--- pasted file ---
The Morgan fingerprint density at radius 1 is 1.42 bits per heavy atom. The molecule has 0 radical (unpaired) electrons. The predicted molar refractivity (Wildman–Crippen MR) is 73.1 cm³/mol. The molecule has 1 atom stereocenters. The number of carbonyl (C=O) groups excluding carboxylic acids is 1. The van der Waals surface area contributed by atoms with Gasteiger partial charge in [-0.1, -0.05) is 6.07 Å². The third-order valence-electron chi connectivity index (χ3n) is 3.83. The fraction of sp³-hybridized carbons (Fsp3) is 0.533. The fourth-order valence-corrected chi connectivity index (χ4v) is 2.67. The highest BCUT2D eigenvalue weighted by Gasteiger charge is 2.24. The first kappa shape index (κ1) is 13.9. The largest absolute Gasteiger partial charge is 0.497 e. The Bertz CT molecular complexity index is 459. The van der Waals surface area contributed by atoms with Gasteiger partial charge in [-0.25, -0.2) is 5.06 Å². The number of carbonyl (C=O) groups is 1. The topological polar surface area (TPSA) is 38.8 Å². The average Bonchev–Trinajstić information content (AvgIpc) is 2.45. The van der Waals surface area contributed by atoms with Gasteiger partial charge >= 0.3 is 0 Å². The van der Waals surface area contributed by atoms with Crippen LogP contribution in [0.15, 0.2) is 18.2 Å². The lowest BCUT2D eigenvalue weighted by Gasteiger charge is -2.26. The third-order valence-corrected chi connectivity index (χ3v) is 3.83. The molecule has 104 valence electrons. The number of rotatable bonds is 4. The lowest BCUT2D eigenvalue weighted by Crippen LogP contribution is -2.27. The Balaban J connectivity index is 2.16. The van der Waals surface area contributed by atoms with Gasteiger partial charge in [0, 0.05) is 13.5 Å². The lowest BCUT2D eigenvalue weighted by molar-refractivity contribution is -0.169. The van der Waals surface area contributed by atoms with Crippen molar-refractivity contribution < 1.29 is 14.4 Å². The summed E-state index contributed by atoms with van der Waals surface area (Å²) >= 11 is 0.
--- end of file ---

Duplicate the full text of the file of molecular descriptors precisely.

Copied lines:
The Morgan fingerprint density at radius 1 is 1.42 bits per heavy atom. The molecule has 0 radical (unpaired) electrons. The predicted molar refractivity (Wildman–Crippen MR) is 73.1 cm³/mol. The molecule has 1 atom stereocenters. The number of carbonyl (C=O) groups excluding carboxylic acids is 1. The van der Waals surface area contributed by atoms with Gasteiger partial charge in [-0.1, -0.05) is 6.07 Å². The third-order valence-electron chi connectivity index (χ3n) is 3.83. The fraction of sp³-hybridized carbons (Fsp3) is 0.533. The fourth-order valence-corrected chi connectivity index (χ4v) is 2.67. The highest BCUT2D eigenvalue weighted by Gasteiger charge is 2.24. The first kappa shape index (κ1) is 13.9. The largest absolute Gasteiger partial charge is 0.497 e. The Bertz CT molecular complexity index is 459. The van der Waals surface area contributed by atoms with Gasteiger partial charge in [-0.25, -0.2) is 5.06 Å². The number of carbonyl (C=O) groups is 1. The topological polar surface area (TPSA) is 38.8 Å². The average Bonchev–Trinajstić information content (AvgIpc) is 2.45. The van der Waals surface area contributed by atoms with Gasteiger partial charge >= 0.3 is 0 Å². The van der Waals surface area contributed by atoms with Crippen LogP contribution in [0.15, 0.2) is 18.2 Å². The lowest BCUT2D eigenvalue weighted by Gasteiger charge is -2.26. The third-order valence-corrected chi connectivity index (χ3v) is 3.83. The molecule has 104 valence electrons. The number of rotatable bonds is 4. The lowest BCUT2D eigenvalue weighted by Crippen LogP contribution is -2.27. The Balaban J connectivity index is 2.16. The van der Waals surface area contributed by atoms with Gasteiger partial charge in [0, 0.05) is 13.5 Å². The lowest BCUT2D eigenvalue weighted by molar-refractivity contribution is -0.169. The van der Waals surface area contributed by atoms with Crippen molar-refractivity contribution < 1.29 is 14.4 Å². The summed E-state index contributed by atoms with van der Waals surface area (Å²) >= 11 is 0.